How did you become a writer?
I was lucky enough to grow up with a writer mom, who taught me that I could be or do anything I wanted to be or do, and for as long as I can remember I’ve always wanted to be a writer. I’m an only child, and when I was a little girl, we used to have “writing time.” From her, I learned to find the story in everything, and I learned never to limit myself or my imagination. I also saw firsthand how difficult and stressful and unpredictable the business was. And I saw the commitment it took. Even during the toughest, saddest times of her life, she wrote. In so many ways, she was my hero. I think many people go into the business of writing with unrealistic expectations—not realizing that it is, in fact, a business, and that you have to be ready and willing to do it in spite of everything else.
Professionally it all started with The Ice Master, sixteen years ago. Because I had recently graduated from the American Film Institute, my mind was in movies. I was actually searching for ideas for a screenplay, and I was glancing through the TV schedule and read about a documentary described as "Deadly Arctic Expedition." Immediately, I was intrigued. I love that kind of story—filled with drama, adventure, edge-of-your-seat action! So I recorded the show, promptly forgot about it, and stumbled across it again a month or two later. I watched it and immediately fell in love with the idea. I’d never written an entire book before, but my mother reminded me of something her own agent once said to her: Every writer has to write his or her first book at some point. Why not now?
Name your writing influences (writers, books, teachers, etc.).
In addition to my mom, I love Flannery O’Connor, Shirley Jackson, Ray Bradbury, and Harper Lee. One of my favorite books is In Cold Blood by Truman Capote. I also get a lot of inspiration from filmmakers. Charlie Chaplin in particular. All of these artists taught me the importance of being succinct but expressive, and of saying a great deal in the most straightforward way.
When and where do you write?
I write five-seven days a week for eight-fourteen hours a day, depending on my deadlines. One of the very best things I learned from my mother and from my graduate program was the importance of discipline. You can’t be a writer without it. When I’m writing a project, I immerse myself wholly—right down to listening to music from the time period, reading books my characters would have read, creating a soundtrack with songs relating to the story. I hear from people who ask if I only write when I’m inspired, but the answer is no. I work harder (and longer!) than most everyone I know in a big, sunny office in my apartment. It is stuffed with bookshelves and books and souvenirs I’ve collected throughout my career and my travels (not to mention my computer, which is what I almost always compose on). I call it the nerve center of our home. It’s where magic happens. But when I’m deep into a project, I tend to write everywhere—I get ideas while driving or working out or spending time with friends or doing errands. I record them on my phone or write them down on any piece of scrap paper I can find. My mind is always writing, long after I’ve left my office.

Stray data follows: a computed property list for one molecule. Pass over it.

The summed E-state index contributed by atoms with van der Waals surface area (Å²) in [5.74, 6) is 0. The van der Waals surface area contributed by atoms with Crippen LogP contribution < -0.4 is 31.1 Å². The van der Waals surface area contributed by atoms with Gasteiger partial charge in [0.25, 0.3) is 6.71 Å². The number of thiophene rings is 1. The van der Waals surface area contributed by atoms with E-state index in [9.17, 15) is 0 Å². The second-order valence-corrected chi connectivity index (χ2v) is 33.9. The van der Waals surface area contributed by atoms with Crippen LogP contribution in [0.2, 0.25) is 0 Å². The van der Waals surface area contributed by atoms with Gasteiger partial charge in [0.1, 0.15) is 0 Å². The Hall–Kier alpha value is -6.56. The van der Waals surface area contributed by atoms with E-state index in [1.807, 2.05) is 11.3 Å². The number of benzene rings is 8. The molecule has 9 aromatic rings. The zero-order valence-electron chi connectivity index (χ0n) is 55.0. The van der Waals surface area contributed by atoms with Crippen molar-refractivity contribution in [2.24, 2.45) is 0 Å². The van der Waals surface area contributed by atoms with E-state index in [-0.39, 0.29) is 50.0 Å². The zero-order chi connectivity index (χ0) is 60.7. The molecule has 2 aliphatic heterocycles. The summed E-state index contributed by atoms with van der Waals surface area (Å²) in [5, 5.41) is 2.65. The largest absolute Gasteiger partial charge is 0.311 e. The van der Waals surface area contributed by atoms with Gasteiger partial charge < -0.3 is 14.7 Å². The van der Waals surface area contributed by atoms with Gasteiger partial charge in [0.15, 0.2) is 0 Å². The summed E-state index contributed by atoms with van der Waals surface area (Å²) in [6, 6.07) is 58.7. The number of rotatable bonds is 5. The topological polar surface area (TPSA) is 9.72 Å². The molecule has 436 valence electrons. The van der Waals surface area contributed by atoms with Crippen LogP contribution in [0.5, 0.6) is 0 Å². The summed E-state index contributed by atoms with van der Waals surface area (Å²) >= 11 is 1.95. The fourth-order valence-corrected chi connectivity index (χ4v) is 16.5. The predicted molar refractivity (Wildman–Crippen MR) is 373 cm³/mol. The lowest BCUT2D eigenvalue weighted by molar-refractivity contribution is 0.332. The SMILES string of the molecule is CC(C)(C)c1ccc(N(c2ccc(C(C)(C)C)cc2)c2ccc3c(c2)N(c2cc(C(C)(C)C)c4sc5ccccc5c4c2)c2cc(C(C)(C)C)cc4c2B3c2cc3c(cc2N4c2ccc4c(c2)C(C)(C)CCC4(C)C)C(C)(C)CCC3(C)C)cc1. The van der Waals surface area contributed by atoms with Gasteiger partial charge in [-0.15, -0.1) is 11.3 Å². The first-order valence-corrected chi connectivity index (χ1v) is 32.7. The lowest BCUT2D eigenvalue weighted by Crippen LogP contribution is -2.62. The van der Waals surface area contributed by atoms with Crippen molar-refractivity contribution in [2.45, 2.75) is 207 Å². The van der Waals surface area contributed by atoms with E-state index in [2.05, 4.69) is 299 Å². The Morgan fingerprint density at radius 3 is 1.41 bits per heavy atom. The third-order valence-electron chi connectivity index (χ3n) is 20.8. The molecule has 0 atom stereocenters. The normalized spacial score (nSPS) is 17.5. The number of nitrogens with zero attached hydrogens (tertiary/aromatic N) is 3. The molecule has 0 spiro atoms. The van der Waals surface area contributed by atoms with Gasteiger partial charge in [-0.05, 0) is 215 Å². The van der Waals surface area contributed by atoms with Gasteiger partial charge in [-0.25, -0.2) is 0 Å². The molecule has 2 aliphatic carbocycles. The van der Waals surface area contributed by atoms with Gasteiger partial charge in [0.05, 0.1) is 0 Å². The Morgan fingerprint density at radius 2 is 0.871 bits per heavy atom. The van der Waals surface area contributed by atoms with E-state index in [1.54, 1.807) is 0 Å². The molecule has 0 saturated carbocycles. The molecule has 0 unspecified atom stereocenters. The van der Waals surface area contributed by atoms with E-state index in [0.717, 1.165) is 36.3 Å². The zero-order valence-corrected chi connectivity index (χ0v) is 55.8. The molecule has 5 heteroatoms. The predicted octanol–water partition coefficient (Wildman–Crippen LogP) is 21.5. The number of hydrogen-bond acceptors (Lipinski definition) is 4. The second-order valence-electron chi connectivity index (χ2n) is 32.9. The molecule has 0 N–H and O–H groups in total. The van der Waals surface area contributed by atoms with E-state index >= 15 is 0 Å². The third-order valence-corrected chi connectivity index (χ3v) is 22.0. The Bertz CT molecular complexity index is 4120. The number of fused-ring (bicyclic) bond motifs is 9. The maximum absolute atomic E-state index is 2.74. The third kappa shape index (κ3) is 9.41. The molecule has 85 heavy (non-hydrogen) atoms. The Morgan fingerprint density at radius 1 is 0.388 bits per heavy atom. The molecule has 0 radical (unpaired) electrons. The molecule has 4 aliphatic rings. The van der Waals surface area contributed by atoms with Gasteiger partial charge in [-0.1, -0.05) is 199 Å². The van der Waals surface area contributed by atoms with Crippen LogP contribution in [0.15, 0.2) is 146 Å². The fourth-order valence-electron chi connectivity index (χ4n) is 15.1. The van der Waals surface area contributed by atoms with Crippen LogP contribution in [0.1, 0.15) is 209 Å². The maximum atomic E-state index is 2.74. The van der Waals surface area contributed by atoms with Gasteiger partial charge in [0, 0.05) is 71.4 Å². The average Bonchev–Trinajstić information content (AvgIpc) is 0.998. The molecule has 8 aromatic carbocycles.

What are you working on now?
I’m working on my second YA novel, which is an unconventional love story of a boy who can't remember faces and a very visible girl who feels invisible. It’s about seeing, being seen, and learning to recognize what’s important. It’s about what makes us love someone.
Have you ever suffered from writer’s block?
It happens from time to time—not so much a block as a getting stuck here and there. I’ve found there are two things that work to get through it. The first is to show up at your computer anyway. Try to write your way to the other side of it. Often, by doing that, you’ll jar something loose and the plot/characters/words—whatever is sticking—will begin to flow again. The other thing is to take an hour or two, or maybe a day or two away from the work to recharge and reboot. Then go back to the writing with fresh eyes.
What’s your advice to new writers?
Write, read, and work hard. Remember to enjoy it. Don’t get hung up on making it perfect, because there’s no such thing. Write the kind of book you’d like to read. Write what inspires you. Write what you love.
All the Bright Places is Jennifer Niven’s first book for young adult readers, but she has written four novels for adults—American Blonde, Becoming Clementine, Velva Jean Learns to Fly, and Velva Jean Learns to Drive—as well as three nonfiction books—The Ice Master, Ada Blackjack, and The Aqua-Net Diaries, a memoir about her high school experiences. Although she grew up in Indiana, she now lives with her fiancé and literary cats in Los Angeles, which remains her favorite place to wander. For more information, visit JenniferNiven.com, GermMagazine.com, or find her on Facebook.